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Paper title Long-term outcome after resection of meningiomas involving the superior sagittal sinus
Paper code P13
  1. Donato D'Alonzo Kantonsspital Aarau Speaker
  2. Fabio Strange Kantonsspital Aarau
  3. Jaqueline Lattmann Kantonsspital Aarau
  4. Gilles Dutilh Universitätsspital Basel
  5. S. Marbacher Kantonsspital Aarau
  6. Javier Fandino Neurochirurgie Zentrum Zürich, Klinik Hirslanden
  7. Lucia Schwyzer Kantonsspital Aarau
Form of presentation Poster
  • SSNS-Neurosurgery
Abstract text Aim
The role of radical resection and combined therapies of parasagittal meningiomas invading the superior sagittal sinus (SSS) on tumor control and long-term outcome are still controversial. Recent studies reported a unfavorable outcome in terms of morbidity and mortality after radical surgery compared with a partial tumor removal. The aim of this study was the evaluation of the short-term and long-term outcome in patients undergoing surgical treatment with or without resection of the SSS.
We retrospectively analyzed the data of 45 patients who underwent surgery for parasagittal meningioma between 2007 and 2014 in our institution. Demographic characteristics, clinical and radiological findings including volume of the tumor, resection Simpson grade, histological classification and outcome by measuring degree of disability (modified Rankin Scale (mRS) and extended Glasgow Outcome Scale (eGOS), were documented. Of interest were the outcomes in patients with tumor recurrences as well as the correlation of initial tumor size and treatment decision.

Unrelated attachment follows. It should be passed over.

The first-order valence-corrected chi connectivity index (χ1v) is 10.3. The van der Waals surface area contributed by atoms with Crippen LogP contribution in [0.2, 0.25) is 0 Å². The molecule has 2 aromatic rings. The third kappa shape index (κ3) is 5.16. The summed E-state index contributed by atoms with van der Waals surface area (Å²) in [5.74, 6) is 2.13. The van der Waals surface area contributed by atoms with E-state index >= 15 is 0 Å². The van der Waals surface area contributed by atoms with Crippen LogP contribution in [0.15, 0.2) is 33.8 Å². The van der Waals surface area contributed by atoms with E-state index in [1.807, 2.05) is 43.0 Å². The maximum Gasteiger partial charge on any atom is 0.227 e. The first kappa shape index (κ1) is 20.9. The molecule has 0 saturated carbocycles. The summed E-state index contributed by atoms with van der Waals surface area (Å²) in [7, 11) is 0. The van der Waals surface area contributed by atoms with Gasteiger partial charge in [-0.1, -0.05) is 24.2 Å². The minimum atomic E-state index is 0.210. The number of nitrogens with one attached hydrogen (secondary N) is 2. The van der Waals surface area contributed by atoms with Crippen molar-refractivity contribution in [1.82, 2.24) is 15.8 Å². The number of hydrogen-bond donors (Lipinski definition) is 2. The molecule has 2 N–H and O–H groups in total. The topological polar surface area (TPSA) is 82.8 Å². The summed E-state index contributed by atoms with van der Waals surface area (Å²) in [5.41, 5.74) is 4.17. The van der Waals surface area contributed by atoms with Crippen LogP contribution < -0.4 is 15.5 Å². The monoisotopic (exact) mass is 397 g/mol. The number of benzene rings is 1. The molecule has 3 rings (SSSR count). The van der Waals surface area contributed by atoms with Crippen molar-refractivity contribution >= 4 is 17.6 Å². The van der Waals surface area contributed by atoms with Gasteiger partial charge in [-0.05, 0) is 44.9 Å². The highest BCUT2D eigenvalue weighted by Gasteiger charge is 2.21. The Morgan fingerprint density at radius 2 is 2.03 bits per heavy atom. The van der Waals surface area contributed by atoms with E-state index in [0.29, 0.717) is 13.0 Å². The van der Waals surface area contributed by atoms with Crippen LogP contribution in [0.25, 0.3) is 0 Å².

The mean age was 59.8 years (19-85 y); 18 patients male (40%); 27 female (60%). The initial mean tumor volume was 45.2 cm3 (2 – 201 cm3). A radical resection of the tumor was achieved in 16 cases (36%), 8 (18%) cases underwent additional SSS resection. A partial tumor resection was performed in 29 cases (64%) without SSS resection. The mean postoperative residual tumor volume was 1.7 cm3 (0.26 – 11.9 cm3). Histology revealed WHO grade I in 38 cases (84%) and seven cases were atypical (WHO grade II, 16%). Two patients died during their hospital stay (4%) due to surgical complications. 6 (14%) out of 43 cases were lost to follow-up, leaving 37 patients with a mean follow-up time of 53.6 months. The preoperative mRS and eGOS in 43 patients changed at hospital discharge from 1 to 2 and from 7 to 5, respectively. However, overall the long-term outcome showed an excellent recovery in all patients, with a mRS of 0 or 1 and eGOS 8 or 7 respectively. During follow-up, 17 patients experienced a tumor recurrence and 6 patients underwent reoperation. A total of 6 patients underwent radiosugery.
Favorable clinical outcome and long-term tumor control after partial resection of parasagittal meningioma involving the SSS were documented in this series. This treatment strategy seems not inferior to radical surgery and confirms previous reported studies.